by Web on October 12, 2017
The Writing Center plans to celebrate this month its history of 30 years of peer-to-peer writing conversations at Millsaps.
A gala is scheduled Nov. 2 at 5:30 p.m. at the Leggett Living Room on campus. Everyone is welcome to attend. Programming will include reflections from current and past writing consultants and acknowledgement of past directors, as well as a few surprises.
The center was established in 1987 after an immense, exhaustive effort on the part of the College to actively put writing at the forefront of its academic agenda. That effort also included developing the Writing Portfolio in 1984-85, which is still a graduation requirement for Millsaps students. The Writing Portfolio is overseen by the Writing Program, and the Writing Program and Writing Center work closely together to support student writers at Millsaps.
The College’s hard work won acclaim: U.S. News & World Reporter’s 2006 America’s Best Colleges ranked Millsaps alongside Amherst, Harvard, and Duke in a group of 17 colleges “that make writing a priority.”
“Developing as a writer is something that occurs across a lifetime, not in a single semester,” said Liz Egan, assistant professor and director of the Writing Center. “The culture of writing across the curriculum that we have here at Millsaps means writing is taught repeatedly throughout a student’s academic career, including within the context of the student’s chosen discipline. That’s why we promote the Writing Center as a place that serves all writers, in all disciplines, of all ability levels, and at all stages in the writing process.”
Collaborations are campus wide. In addition to the familiar physical locations in John Stone Hall and the library’s study rooms 204 and 205, the Writing Center partners with several classes through the Mellon Writing Fellows Program. The Writing Center also collaborates with Opportunity Club, the evening study hall program conducted by the athletics department, and the Millsaps Pathways to Success program, a student-led organization that supports minority, first-generation college students.
Millsaps students, who are trained as writing consultants, provide support. Students complete three consecutive semesters of coursework in support of their employment.
AK Singleton of New Orleans, who is majoring in political science and American studies with plans to enter the political sphere’s policy and advocacy side, is in her first semester as a writing consultant.
“The Writing Center is a great resource for students because of our structure,” she said. “We are a drop-in center where a first-year student writing their first (Our Human) Heritage paper can stop by for 30 minutes because they are worried about a thesis statement. From what I’ve seen, most first-years struggle specifically with confidence in their writing, and I think even a 30-minute session talking through a thesis statement can be a big confidence boost.”
The Writing Center is not an editing service, it’s a mentoring service, said Zaria Bonds of Byram, a junior who is a writing consultant.
“We are here to make better writers,” she said. “Our goal is to make sure that once a student leaves the center, they have the necessary skills to write, and feel confident about their writing. Offering one-to-one conversations with students about their writing is truly helpful, and makes a big difference.”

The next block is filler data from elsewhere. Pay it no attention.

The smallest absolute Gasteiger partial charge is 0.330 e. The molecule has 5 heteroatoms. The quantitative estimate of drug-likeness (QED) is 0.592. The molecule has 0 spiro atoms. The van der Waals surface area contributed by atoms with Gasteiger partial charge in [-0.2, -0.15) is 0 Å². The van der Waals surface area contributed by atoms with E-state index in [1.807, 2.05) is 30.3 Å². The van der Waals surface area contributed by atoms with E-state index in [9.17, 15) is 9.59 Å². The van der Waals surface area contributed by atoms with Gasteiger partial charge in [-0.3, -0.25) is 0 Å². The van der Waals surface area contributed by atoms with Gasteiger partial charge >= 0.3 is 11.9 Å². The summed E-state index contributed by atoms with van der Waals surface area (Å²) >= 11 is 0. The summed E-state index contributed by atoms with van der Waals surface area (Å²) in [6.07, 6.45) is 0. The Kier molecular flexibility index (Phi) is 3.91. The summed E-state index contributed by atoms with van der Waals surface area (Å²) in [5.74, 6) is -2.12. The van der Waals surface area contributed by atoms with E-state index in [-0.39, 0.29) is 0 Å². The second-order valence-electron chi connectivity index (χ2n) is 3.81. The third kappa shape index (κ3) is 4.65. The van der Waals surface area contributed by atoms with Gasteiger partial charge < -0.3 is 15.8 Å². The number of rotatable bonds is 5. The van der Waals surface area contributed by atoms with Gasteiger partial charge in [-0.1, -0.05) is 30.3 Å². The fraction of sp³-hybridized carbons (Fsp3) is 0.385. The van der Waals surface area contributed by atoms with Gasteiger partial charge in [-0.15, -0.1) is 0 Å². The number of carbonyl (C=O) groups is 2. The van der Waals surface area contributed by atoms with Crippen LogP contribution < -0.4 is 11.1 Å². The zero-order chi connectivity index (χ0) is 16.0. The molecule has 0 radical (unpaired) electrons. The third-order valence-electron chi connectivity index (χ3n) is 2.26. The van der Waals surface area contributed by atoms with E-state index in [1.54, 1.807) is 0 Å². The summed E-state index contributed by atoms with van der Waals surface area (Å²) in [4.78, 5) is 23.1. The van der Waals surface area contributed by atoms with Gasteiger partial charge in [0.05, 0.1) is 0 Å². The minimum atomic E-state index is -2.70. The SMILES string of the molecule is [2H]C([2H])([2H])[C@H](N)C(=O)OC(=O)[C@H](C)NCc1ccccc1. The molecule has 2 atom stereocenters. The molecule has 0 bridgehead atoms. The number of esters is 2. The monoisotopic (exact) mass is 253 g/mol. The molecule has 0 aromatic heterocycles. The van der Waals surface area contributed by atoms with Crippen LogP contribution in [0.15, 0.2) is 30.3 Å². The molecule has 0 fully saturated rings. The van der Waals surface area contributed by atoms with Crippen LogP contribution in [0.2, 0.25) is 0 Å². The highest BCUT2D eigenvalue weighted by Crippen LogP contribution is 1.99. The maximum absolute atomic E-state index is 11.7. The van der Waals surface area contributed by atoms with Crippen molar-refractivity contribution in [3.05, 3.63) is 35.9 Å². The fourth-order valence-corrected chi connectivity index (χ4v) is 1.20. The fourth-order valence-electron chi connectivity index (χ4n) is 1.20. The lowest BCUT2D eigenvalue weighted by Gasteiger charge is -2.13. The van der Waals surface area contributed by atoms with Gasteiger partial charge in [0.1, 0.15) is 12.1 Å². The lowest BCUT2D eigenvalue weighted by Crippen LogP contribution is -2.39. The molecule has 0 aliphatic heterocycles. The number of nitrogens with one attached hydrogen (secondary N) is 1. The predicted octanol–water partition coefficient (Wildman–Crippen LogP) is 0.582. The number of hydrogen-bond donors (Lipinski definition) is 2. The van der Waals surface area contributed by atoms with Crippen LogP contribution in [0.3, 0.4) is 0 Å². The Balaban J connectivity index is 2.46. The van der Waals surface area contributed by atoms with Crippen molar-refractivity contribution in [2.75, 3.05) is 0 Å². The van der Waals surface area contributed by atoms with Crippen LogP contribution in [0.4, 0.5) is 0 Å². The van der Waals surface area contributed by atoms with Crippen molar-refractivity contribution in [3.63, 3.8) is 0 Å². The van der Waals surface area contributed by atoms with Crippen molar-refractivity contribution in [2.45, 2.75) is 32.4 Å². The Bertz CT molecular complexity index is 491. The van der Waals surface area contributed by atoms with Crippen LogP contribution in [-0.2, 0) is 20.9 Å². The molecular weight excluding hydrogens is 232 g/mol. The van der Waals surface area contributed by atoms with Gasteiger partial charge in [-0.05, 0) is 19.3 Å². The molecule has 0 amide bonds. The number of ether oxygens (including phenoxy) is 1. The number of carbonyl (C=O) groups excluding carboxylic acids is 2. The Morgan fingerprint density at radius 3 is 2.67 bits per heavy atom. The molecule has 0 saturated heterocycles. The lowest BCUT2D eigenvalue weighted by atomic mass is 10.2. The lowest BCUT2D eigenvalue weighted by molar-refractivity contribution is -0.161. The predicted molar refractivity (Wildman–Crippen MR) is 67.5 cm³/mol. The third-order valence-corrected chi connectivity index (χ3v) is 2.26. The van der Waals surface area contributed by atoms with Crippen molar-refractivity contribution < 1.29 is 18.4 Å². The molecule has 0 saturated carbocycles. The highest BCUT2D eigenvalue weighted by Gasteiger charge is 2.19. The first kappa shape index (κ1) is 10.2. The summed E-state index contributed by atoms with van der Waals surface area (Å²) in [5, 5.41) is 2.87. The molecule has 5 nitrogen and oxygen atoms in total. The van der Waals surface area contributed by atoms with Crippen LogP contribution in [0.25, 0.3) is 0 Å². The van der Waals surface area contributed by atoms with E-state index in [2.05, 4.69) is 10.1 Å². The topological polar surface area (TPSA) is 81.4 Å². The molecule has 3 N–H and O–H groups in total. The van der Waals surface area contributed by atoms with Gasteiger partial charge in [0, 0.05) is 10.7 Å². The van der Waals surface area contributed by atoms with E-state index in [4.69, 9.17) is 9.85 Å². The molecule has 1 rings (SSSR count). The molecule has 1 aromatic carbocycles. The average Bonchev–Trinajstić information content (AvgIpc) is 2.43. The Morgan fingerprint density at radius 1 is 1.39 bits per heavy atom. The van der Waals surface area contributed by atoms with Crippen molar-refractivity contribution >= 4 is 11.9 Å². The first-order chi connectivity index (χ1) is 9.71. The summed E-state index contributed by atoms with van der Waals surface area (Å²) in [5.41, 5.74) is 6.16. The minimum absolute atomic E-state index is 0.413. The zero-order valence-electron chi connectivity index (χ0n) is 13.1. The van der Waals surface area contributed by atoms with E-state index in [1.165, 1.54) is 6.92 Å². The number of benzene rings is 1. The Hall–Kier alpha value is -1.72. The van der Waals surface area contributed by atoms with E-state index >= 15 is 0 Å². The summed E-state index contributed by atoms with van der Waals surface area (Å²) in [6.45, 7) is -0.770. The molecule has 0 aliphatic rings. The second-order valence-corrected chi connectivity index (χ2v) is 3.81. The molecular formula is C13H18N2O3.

Bonds, social media coordinator for the center, spreads the word about the center to Millsaps students and writing centers at other colleges and universities.
“Students are always on social media,” she said. “The Writing Center has to have a strong presence online.”
Bonds, also a Millsaps Pathways to Success consultant, also ensures that African-American students know about the center and the assistance it offers.
Mohamed Hegazy, a writing consultant from Madison who is majoring in biochemistry with plans to attend medical school, said he has benefitted from being a consultant.
“It allowed me to improve my social skills and expand my horizons beyond the scientific field,” he said. “The Writing Center work intersects with my primarily scientific education by acting as a different field that both interests me and provides a broader perspective with regard to my education. While I plan on becoming a physician, I want to enrich myself with writing experience that will be beneficial for me in various stages of my life. It is something I will carry on with me.”
Bonds, who is majoring in communication studies, is conducting research to determine how Millsaps students view the center.
“In the spring of 2017 in my WRIT 4001 (Independent Study in Theory and Practice) class, I co-wrote a proposal to begin research on students' perceptions of the Millsaps Writing Center.” she said. “I am continuing the process of the research with the new 4001 fall class. My classmates and I have been working hard to create our campus wide survey for students and professors.
“When we have received data from the survey, we will ask students to participate in focus groups to learn more about their perceptions. After the data is collected, my classmates and I will present our findings at this year's International Writing Centers Association conference in Chicago.”
The Writing Center is for everyone, Egan emphasizes, and a conversation with a peer about writing is an important step in any writer’s process. “Research by the Purdue Writing Lab, of Purdue OWL fame, finds that students who visit the writing center, whether just once or frequently, have higher GPAs across all major demographics than students who never visit the writing center at all.”
The director of the Purdue Writing Lab, noted writing center scholar Harry Denny, discussed that research at Millsaps last spring in his keynote address for the Mississippi Writing Center Association conference.